After the discovery of exoplanets, the existence of alien life has transformed from just a belief into a probability. According to scientists, it is possible that alien civilizations existed long ago.
The publication News Everyday reports that scientists have approximated for a long time on how many stars exist in the universe. According to Adam Frank of the University of Rochester and co-author of a new study, the question of the existence of advanced civilizations elsewhere in the universe has been answered with "three large uncertainties in the Drake equation."
It is unknown for the current level of science how many of stars could potentially harbor life. It is also unknown how often life could evolve and lead to intelligent beings and how long an alien civilization might last before becoming extinct.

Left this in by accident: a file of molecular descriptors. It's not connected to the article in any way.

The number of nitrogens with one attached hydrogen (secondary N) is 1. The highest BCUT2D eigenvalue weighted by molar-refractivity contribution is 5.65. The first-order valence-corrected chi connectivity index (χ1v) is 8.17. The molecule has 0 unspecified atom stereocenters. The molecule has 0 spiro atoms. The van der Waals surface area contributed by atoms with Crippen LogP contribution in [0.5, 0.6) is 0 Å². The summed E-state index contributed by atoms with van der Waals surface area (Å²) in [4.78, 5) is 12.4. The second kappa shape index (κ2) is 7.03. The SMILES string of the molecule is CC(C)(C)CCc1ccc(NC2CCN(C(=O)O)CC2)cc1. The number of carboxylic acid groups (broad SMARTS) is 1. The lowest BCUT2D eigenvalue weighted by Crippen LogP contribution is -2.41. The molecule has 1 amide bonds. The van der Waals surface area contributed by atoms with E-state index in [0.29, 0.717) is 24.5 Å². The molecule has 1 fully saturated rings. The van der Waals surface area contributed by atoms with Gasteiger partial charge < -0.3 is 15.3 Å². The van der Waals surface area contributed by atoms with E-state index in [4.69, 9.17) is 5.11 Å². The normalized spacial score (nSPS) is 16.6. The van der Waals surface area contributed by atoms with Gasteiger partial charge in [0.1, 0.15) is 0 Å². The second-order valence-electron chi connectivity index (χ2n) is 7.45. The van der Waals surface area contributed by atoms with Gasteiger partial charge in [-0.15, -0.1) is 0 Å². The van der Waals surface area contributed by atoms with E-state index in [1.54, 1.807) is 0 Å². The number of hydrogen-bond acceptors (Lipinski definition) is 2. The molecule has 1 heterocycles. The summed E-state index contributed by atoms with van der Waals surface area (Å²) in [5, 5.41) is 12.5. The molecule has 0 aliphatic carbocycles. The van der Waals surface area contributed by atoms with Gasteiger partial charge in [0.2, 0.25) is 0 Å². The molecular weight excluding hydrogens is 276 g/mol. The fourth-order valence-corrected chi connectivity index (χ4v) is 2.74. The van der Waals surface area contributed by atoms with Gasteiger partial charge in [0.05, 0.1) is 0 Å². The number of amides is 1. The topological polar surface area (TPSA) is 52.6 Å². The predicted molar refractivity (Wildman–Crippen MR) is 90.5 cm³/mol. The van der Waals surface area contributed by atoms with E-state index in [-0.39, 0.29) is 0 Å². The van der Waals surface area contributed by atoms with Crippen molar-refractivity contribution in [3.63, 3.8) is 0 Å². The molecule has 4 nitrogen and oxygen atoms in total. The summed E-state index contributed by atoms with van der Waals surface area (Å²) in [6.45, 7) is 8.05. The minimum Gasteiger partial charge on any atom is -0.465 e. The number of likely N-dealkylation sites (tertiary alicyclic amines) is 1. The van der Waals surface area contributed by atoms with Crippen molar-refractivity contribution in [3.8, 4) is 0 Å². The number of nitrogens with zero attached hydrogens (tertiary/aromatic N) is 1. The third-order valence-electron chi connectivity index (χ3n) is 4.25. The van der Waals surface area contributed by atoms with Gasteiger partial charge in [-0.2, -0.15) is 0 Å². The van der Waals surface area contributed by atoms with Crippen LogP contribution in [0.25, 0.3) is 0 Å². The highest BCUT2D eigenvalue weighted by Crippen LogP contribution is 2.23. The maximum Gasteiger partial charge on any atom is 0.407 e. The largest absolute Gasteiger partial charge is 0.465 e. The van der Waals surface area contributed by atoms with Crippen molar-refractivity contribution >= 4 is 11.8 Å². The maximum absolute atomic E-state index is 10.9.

NASA's Kepler satellite and other planetary searches have found that around one fifth of stars in the universe have habitable planets. On these planets, life as people know it could be supported by the temperature range.
In creating a new theory about alien life in the universe, Adam Frank collaborated with Woodruff Sullivan, who works at the astronomy department and astrobiology program at the University of Washington. According to their study, life in universe might have been plentiful in the universe once, but people cannot come in contact with any alien civilization today because they might have all died out.
Frank also said that scientists cannot base their estimation of alien civilizations lifespan on the fact that humans have survived just on rudimentary technology for roughly 10,000 years. Scientists have tried to calculate the odds against the existence of life in the cosmos and found that mankind might be unique in the universe only if the odds of a civilization growing in a habitable planet are less than about one in 10 billion trillion. This is incredibly small, according to Frank's blog post.
This means that there are good odds that other intelligent, technology-producing species have evolved before man on Earth and some might still exist in the universe. The findings were published in the journal Astrobiology on April 22, 2016.